The carrier of a gene that causes an autosomal recessive disease may be recognized after the birth of an affected child, after the diagnosis of an affected family member, or as the result of a genetic screening program. A couple whose child has an autosomal recessive disease has a 25% recurrence risk with each pregnancy. The likelihood that an unaffected sibling of an affected child is a carrier of the gene is two out of three (one fourth of all offspring will be homozygous unaffected, two fourths will be heterozygotes/carriers, and one fourth will be homozygous affected; thus, three of four children will be phenotypically normal and two of these three will be carriers). Carriers will not have affected children unless their partners are gene carriers or are affected. Because genes that lead to rare autosomal recessive conditions have a low prevalence in the general population, the chance that an unrelated partner also will carry the same disorder is low. Even in related couples, unless quite closely related, this risk is small (see the “Consanguinity” section). An individual who inherits two different mutated alleles for the same disorder is called a compound heterozygote. For example, an individual who inherits a ΔF508 and W1282X pathogenic variant in the gene for cystic fibrosis will have a cystic fibrosis phenotype although the two alleles are not identical.
If the genes in a gene pair are different from each other, but both are expressed in the phenotype, they are considered to be co-dominant. For example, the genes that determine blood type are co-dominant because an individual is capable of expressing both A and B red cell antigens simultaneously Figure 6. Similarly, the genes responsible for the hemoglobinopathies are co-dominant. An individual with one hemoglobin gene that directs the production of sickle hemoglobin (Hb S) and the other gene directs the production of hemoglobin C (Hb C) will produce Hb S and Hb C.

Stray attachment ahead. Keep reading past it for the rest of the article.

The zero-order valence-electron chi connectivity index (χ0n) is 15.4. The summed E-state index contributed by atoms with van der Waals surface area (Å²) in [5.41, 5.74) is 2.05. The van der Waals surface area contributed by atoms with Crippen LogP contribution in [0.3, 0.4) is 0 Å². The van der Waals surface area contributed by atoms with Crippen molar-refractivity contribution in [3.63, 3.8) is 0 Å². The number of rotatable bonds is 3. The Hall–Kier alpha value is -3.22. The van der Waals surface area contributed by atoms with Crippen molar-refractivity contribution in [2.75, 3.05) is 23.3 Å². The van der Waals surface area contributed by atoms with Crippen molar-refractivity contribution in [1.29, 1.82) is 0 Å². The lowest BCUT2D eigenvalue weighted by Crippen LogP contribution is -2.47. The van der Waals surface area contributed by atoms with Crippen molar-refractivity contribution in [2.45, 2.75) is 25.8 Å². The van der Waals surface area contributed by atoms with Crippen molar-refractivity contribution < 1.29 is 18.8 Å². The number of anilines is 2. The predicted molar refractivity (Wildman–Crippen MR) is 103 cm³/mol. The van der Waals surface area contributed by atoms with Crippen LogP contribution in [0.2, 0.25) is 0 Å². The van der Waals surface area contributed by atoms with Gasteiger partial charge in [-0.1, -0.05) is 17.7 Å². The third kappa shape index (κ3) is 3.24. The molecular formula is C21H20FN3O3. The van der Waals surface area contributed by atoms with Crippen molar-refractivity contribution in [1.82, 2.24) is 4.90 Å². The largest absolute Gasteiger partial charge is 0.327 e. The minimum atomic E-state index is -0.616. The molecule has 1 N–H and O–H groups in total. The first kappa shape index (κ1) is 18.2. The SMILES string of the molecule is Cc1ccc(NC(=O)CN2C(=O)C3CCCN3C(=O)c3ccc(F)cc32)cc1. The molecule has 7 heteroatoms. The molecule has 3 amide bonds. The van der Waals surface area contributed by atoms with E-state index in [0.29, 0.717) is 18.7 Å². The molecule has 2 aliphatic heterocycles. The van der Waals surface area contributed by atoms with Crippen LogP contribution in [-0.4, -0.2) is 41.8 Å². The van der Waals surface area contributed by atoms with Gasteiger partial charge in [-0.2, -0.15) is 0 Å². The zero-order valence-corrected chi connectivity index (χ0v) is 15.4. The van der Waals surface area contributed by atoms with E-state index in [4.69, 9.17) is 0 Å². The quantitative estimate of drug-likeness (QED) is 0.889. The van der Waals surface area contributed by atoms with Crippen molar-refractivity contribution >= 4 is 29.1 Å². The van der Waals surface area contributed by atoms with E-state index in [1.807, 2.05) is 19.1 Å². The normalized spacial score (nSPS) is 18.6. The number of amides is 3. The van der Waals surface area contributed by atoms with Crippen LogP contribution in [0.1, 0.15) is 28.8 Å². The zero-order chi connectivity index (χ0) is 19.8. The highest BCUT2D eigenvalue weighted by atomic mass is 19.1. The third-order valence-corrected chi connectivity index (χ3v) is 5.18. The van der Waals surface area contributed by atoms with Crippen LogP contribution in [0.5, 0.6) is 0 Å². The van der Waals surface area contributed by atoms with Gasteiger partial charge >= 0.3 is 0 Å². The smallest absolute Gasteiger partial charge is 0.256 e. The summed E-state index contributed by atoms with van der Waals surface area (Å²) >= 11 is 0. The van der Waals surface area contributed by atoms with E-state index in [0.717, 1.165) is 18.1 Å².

X-linked diseases usually are recessive and primarily affect men because men have only one copy of the X chromosome. Examples of X-linked recessive disorders are color blindness, hemophilia A (classical hemophilia or factor VIII deficiency), and Duchenne muscular dystrophy. Women who carry an X-linked recessive gene generally are unaffected unless the X chromosome that carries the abnormal gene remains active in most cells, a process known as skewed X-inactivation.
When a woman carries a gene causing an X-linked recessive condition, she has a 50% chance of passing on the gene with each pregnancy; each of her sons has a 50% chance of being affected and each of her daughters has a 50% chance of being a carrier Figure 7. When a man has an X-linked disease, none of his sons will be affected (because they receive only the Y chromosome from their father), but all of his daughters will be carriers (because they all receive the affected X chromosome from their father). X-linked dominant disorders affect females predominantly because they tend to be lethal in male offspring (eg, incontinentia pigmenti).